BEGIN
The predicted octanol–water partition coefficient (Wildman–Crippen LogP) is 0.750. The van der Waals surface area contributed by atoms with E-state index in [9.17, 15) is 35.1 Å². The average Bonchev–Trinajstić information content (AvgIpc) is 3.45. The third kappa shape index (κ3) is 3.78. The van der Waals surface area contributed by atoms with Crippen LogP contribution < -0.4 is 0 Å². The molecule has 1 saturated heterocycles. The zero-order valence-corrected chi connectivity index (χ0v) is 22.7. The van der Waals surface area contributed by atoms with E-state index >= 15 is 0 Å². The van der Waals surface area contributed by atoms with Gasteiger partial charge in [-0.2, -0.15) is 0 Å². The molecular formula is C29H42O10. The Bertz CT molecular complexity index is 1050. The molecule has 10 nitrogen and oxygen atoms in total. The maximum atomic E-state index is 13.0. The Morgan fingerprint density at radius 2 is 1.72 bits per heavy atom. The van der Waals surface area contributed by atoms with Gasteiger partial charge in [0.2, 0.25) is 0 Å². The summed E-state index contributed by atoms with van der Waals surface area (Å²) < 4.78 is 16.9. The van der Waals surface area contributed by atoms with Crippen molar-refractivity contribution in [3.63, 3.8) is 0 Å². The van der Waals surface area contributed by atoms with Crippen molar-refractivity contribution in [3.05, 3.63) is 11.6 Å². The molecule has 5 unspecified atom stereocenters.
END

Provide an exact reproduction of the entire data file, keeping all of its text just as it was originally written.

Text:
The predicted octanol–water partition coefficient (Wildman–Crippen LogP) is 0.750. The van der Waals surface area contributed by atoms with E-state index in [9.17, 15) is 35.1 Å². The average Bonchev–Trinajstić information content (AvgIpc) is 3.45. The third kappa shape index (κ3) is 3.78. The van der Waals surface area contributed by atoms with Crippen LogP contribution < -0.4 is 0 Å². The molecule has 1 saturated heterocycles. The zero-order valence-corrected chi connectivity index (χ0v) is 22.7. The van der Waals surface area contributed by atoms with E-state index >= 15 is 0 Å². The van der Waals surface area contributed by atoms with Gasteiger partial charge in [-0.2, -0.15) is 0 Å². The molecular formula is C29H42O10. The Bertz CT molecular complexity index is 1050. The molecule has 10 nitrogen and oxygen atoms in total. The maximum atomic E-state index is 13.0. The Morgan fingerprint density at radius 2 is 1.72 bits per heavy atom. The van der Waals surface area contributed by atoms with Gasteiger partial charge in [0.2, 0.25) is 0 Å². The summed E-state index contributed by atoms with van der Waals surface area (Å²) < 4.78 is 16.9. The van der Waals surface area contributed by atoms with Crippen molar-refractivity contribution in [3.63, 3.8) is 0 Å². The van der Waals surface area contributed by atoms with Crippen molar-refractivity contribution in [3.05, 3.63) is 11.6 Å². The molecule has 5 unspecified atom stereocenters.